Perusing my collection of scholarly papers, in search of some facts about city life in the Early Modern era, I rediscovered Large Noses and Changing Meanings in Sixteenth-century German Prints, by Alison Stewart. I first found the paper almost a year ago, and it’s been sitting ever since in my digital stack of research, waiting.
Or perhaps it’s been panting, wheezing or ejaculating, because the topic of the paper is just what you might think after reading the title.
Woodcuts produced by the Nuremberg school during the early sixteenth century provide insights into the history of taste, in particular the changing nature of the bawdy aesthetic so prevalent in the art of the time. Sebald Beham’s Nose Dance of c. 1534 offers a good case in point. The print represents in the foreground a group of large-nosed men and one woman, and a fool who exposes himself (at lower right).
The scene is a popular peasant holiday of the time, Kermis, “the celebration of the anniversary of a church or of the name saint to whom the church is dedicated.” Contemporary documents indicate that the nose dance was performed routinely.
The dancer with the largest nose will be crowned king of the dance and gets the garland. Second prize is the nose mask, and third the underpants. The garland is, of course, a traditional attribute or the victor; the nose mask mirrors the shape of the nose, and may well have been worn by some of the contestants; while the underpants reminds us of the popular belief that the size of a man’s nose is indicative of the size of his penis …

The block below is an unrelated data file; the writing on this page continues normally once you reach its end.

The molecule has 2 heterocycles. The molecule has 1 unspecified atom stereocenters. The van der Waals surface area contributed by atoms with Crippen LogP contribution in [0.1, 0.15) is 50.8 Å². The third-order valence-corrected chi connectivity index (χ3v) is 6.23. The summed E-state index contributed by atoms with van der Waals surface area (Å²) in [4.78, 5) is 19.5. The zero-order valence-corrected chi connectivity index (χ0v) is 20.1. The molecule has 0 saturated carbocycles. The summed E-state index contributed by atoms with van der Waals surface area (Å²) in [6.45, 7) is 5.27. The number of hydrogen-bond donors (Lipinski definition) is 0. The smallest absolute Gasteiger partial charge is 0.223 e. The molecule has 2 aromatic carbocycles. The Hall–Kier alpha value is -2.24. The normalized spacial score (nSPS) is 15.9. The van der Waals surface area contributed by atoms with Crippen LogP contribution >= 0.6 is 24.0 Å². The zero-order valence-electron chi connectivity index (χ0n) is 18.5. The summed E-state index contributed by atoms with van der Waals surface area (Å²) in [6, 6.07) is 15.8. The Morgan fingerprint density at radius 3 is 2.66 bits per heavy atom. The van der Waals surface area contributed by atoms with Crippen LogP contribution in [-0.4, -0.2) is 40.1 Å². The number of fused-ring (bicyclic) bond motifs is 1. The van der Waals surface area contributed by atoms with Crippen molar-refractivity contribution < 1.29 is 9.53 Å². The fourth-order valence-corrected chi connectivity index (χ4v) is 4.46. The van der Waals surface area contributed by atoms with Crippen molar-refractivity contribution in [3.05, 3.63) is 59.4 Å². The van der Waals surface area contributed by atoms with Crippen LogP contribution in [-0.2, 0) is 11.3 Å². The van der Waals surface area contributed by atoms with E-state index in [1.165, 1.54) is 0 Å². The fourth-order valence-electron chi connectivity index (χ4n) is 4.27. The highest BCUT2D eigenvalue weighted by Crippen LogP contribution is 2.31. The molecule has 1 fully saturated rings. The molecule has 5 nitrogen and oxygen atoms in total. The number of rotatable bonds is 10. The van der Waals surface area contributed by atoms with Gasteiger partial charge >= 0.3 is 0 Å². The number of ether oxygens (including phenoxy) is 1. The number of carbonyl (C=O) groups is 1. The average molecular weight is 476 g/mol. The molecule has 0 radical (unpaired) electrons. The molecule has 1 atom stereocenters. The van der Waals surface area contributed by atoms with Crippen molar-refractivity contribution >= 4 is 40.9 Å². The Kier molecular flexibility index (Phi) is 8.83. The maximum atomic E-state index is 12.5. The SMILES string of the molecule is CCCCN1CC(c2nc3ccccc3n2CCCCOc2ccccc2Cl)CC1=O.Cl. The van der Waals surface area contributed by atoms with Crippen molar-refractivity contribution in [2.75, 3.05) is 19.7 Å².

The description of the woodcut is by Nuremberg poet-shoemaker Hans Sachs.
Narrated in the first person, the text relates that numerous drunk peasants can be seen at the kermis held in the town of Gumpelsbrunn: there they eat, drink and yell, a maiden sings to the accompaniment of a bagpipe, two shawm players arrive to play for the row dance, and the young men run, wrestle and throw each other down on their stomachs, many smashing their penises. Gingerbread is for sale, and a rooster dance takes place, involving wonderful tricks waddling, bowing and turning around, so that one can see up the women’s skirts. Sachs describes the rows and disputes, with two men attacking three, and even a flogging.
The entire paper is worth reading, and some passages remind me of more recent events.
While not discounting altogether the moralizing aspects of the image and text, it is important to keep in mind that although they may seem outrageous to many today, sixteenth-century audiences would have found them highly entertaining. Nuremberg was then a loud and dirty place, the behaviour found there uncouth and often violent. People talked loudly in church – and even defecated in the street: an announcement was issued to warn residents not to use the streets in this manner during the Emperor’s visit, but to avail themselves of the public Sprachhauser, or latrines.
All that’s missing today is the fornicating, the violence, the maypole, and the fool exposing himself. Oh, wait, all of that did happen during the nationwide “Occupy Wall Street” protests. Perhaps today’s society is not as evolved as we pretend.